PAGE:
Rugby league’s hopes of capitalising on the success of the World Cup have received a significant boost after the RLIF was granted observer status by the Global Association of International Sports Federations.
The decision, which comes after years of lobbying and campaigning the GAISF, formerly known as Sport Accord, to overcome opposition from rugby union, ensures rugby league is an officially recognised sport around the world and will enable the game to access government funding.
This will have an impact in places such as South Africa and the Middle East, where rugby union officials have aggressively opposed the growth of rugby league.
A South African consortium was among the leading bidders for the 2017 World Cup but without recognition from the South African Sports Confederation and Olympic Committee, there would have been no government funding and little corporate support.
In 2015, the president of the Rugby League Commission in the UAE detained in a Dubai prison for “managing a sporting body which is not registered and therefore not recognised by the relevant government authority”.
The number of teams in the 2021 World Cup has been increased from 14 to 16, with one place reserved for a Middle East-Africa qualifier and another for the winner of an inter-continental play-off.
The RLIF has 71 member nations but a previous attempt to gain membership of GAISF was blocked in April 2016 after World Rugby sent a letter opposing the application. Further bids later that year and in 2017 were also unsuccessful.
The RLIF’s application was rejected last October after rugby union officials pointed out the existence of the rebel World Rugby League, formed by a banned Greek administrator, and raised questions about which body was responsible for running the game.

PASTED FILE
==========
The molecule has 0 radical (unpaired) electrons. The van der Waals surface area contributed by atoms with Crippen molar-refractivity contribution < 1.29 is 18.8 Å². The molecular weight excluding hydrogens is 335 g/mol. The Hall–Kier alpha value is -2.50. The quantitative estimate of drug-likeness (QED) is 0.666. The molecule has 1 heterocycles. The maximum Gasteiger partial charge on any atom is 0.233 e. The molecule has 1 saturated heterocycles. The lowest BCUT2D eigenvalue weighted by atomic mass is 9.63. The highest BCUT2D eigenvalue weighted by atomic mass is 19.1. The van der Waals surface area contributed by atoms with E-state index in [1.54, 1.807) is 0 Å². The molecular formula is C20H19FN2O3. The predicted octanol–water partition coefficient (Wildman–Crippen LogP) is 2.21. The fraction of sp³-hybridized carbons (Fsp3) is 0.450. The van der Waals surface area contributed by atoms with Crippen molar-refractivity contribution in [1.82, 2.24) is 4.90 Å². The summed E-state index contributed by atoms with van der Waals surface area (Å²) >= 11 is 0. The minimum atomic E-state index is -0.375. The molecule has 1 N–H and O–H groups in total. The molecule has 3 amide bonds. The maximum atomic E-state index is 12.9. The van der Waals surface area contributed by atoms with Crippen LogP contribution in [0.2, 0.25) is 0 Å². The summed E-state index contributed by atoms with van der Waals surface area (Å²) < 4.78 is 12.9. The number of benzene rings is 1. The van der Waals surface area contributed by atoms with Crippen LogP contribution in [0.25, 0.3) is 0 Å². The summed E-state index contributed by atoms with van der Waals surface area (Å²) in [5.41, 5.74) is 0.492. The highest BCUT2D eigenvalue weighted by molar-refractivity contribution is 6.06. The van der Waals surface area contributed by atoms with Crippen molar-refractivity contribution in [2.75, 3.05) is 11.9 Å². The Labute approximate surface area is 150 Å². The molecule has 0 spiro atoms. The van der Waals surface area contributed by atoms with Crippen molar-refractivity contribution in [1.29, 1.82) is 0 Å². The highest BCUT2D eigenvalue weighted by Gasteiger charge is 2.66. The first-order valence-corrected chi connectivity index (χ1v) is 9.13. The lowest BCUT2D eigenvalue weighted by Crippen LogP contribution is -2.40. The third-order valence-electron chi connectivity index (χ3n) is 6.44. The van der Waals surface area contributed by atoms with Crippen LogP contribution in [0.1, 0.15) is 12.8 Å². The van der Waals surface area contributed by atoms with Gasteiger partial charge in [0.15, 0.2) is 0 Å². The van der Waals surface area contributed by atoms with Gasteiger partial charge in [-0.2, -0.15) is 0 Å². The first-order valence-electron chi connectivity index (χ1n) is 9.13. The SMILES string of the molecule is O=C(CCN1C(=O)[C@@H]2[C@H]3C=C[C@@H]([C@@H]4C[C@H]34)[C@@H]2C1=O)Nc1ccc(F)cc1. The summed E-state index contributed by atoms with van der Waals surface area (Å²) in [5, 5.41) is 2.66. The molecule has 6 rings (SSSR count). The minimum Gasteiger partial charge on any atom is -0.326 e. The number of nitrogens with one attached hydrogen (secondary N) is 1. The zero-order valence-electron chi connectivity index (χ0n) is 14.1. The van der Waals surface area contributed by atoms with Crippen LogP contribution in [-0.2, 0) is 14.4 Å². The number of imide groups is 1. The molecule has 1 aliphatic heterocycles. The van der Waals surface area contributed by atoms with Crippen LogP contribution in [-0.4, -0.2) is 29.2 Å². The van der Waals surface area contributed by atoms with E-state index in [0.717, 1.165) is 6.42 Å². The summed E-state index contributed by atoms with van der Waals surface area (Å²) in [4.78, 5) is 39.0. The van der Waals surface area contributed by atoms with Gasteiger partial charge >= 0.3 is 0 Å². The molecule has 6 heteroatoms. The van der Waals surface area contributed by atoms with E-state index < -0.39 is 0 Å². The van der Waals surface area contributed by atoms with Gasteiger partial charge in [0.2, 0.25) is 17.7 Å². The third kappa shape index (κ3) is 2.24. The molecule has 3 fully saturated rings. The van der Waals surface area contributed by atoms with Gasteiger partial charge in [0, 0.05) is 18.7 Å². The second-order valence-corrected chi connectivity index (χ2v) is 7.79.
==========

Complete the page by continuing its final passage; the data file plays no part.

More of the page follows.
This prompted Britain’s All-Party Parliamentary Rugby League Group to write to GAISF calling for the RLIF’s inclusion and the chair, Judith Cummins, this week welcomed the decision.
“This is an important decision, which will allow the sport to further develop in countries around the world, and especially where rugby league has struggled to secure government recognition,” she said.
“I look forward to further growth in our sport across the world in the coming years.”
Observer status is the first step towards full membership and gives the RLIF the right to attend the GAISF General Assembly and to take advantage of the GAISF network to grow and develop.
RLIF chief executive, David Collier, welcomed the recognition.
“We would like to thank the GAISF Council for their grant of Observer status for Rugby League, it will have a positive impact on the RLIF Membership around the globe,” Collier said.
“We currently have 71 member nations who will all now be able to progress relationships with their own national government and sports organisations. We look forward to taking up our position playing our part at the earliest opportunity.
“We have seen continued and sustained growth in the membership of the RLIF over the past eight years and, built upon the interest generated by RLWC2017 in the men’s, women’s and wheelchair formats, we expect to see that growth carry on.”